The preliminary agreement between Greece and its international creditors is a positive step towards unlocking funds that will enable the country to meet its July debt maturities, Fitch Ratings said in a press release on Thursday.
It is also a prerequisite for discussions on longer-term debt relief but the eventual timing and outcome of these remains uncertain, it added.
“Greece has committed to further cut pensions, raise some taxes, and reform labour and energy markets. If the Greek parliament approves these measures, eurozone finance ministers could approve the release of around 7 billion euros of European Stability Mechanism (ESM) funds when they meet on 22 May,” the ratings agency said.
“The funds will be partly used for clearance of general government arrears with the private sector as well as for covering 6.3 billion euros of debt due for repayment in July.”
This would be consistent with Fitch’s baseline assumption when it affirmed Greece’s ‘CCC’ sovereign rating in February, the agency continued.
“We took into account Greece’s broad program compliance and the eurozone authorities’ desire to avoid a fresh Greek crisis. We also acknowledged that popular and political opposition in Greece to elements of the program remains high, which create substantial implementation risk. But we think government MPs are more likely to approve the reforms than reject them,” it said.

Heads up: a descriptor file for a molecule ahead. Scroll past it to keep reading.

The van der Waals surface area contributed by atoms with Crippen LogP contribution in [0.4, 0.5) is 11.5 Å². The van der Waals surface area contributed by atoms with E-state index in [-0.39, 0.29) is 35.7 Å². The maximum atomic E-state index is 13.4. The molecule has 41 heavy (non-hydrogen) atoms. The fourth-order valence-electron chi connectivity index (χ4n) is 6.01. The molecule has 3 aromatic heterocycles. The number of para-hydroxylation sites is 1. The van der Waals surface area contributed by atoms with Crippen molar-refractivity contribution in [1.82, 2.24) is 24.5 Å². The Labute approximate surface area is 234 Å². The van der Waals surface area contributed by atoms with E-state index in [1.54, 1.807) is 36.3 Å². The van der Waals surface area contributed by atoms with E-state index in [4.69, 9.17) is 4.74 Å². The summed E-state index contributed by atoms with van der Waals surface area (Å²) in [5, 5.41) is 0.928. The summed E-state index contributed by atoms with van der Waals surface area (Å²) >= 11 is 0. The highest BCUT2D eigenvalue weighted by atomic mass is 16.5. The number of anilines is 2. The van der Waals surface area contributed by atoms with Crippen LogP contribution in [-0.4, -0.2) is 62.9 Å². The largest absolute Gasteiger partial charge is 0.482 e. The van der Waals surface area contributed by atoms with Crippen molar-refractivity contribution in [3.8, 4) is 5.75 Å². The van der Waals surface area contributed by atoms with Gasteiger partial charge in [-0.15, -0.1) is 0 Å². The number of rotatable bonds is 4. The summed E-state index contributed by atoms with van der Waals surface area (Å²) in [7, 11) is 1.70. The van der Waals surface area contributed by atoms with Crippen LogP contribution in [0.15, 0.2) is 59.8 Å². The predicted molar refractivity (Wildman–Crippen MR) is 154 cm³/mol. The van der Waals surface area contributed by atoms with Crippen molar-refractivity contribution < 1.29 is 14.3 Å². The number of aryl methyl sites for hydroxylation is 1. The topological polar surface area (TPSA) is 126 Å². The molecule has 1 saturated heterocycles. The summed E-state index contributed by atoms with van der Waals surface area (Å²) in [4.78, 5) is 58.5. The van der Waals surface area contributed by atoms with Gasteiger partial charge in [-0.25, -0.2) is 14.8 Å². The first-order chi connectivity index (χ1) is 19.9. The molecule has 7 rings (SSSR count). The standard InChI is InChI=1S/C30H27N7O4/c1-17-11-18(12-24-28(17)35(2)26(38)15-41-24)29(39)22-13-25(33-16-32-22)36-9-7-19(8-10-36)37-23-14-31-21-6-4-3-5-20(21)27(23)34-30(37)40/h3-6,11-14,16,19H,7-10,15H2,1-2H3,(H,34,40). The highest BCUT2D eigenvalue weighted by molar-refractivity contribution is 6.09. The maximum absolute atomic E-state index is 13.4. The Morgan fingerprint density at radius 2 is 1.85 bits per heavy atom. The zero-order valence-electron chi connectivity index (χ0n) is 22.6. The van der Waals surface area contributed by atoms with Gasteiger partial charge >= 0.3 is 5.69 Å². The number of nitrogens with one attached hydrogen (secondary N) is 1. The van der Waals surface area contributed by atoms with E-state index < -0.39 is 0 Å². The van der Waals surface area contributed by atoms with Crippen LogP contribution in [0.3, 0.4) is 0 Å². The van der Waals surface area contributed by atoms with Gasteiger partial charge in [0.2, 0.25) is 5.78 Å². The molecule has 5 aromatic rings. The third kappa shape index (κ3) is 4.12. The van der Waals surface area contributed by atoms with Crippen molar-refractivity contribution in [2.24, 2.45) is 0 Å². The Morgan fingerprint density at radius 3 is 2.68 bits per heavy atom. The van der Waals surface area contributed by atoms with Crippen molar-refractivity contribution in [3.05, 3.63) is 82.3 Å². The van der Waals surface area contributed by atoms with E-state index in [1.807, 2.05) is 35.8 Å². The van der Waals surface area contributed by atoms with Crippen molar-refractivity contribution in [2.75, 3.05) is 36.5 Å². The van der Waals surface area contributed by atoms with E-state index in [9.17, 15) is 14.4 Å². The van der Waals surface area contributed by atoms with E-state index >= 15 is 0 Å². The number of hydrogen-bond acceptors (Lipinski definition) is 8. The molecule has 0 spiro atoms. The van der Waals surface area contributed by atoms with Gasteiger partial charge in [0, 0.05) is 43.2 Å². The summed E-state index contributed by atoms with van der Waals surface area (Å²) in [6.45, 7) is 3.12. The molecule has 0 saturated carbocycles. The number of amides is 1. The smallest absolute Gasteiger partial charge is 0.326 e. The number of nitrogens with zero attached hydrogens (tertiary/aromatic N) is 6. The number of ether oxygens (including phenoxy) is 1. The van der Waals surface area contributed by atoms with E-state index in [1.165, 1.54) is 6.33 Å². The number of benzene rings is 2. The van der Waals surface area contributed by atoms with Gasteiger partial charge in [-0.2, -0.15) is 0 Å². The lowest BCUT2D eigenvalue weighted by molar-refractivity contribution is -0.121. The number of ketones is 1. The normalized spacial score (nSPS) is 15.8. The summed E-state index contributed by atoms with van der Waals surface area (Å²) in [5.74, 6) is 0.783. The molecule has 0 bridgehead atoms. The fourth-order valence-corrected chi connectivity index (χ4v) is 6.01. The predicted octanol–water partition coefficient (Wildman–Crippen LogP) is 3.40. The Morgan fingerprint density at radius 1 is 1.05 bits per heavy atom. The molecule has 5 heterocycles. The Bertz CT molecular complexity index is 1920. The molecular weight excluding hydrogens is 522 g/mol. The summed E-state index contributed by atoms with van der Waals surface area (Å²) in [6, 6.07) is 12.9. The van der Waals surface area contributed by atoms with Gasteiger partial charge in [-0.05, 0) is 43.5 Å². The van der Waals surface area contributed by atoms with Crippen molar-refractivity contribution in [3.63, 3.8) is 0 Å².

Fitch noted that it is not clear how close the IMF and some European creditors are to agreeing on the timing and nature of potential debt relief that could enable the IMF to join the third bailout program as a lender. And there is now a very tight timetable for securing such agreement and completing the processes that would underpin IMF participation before July.
“As we noted in February, we think Greece’s European creditors would be prepared to disburse funds without IMF involvement, partly because Greece has exceeded program targets (the general government recorded a primary surplus of 3.7% of GDP in 2016, well above the 0.5% target). Nevertheless, a decision by the IMF not to participate could still complicate the program review and disbursement,” it added.
While Greece has exceeded fiscal targets, the macroeconomic picture is more mixed, partly reflecting the impact of program delays on confidence and payments to the private sector, the ratings agency explains. “Some data suggest that the pace of the economic recovery has slowed in 2017. General government arrears with the private sector rose to 5 billion euros at end-February, and manufacturing PMIs indicate a contraction in activity in 1Q17, although industrial production has performed well.”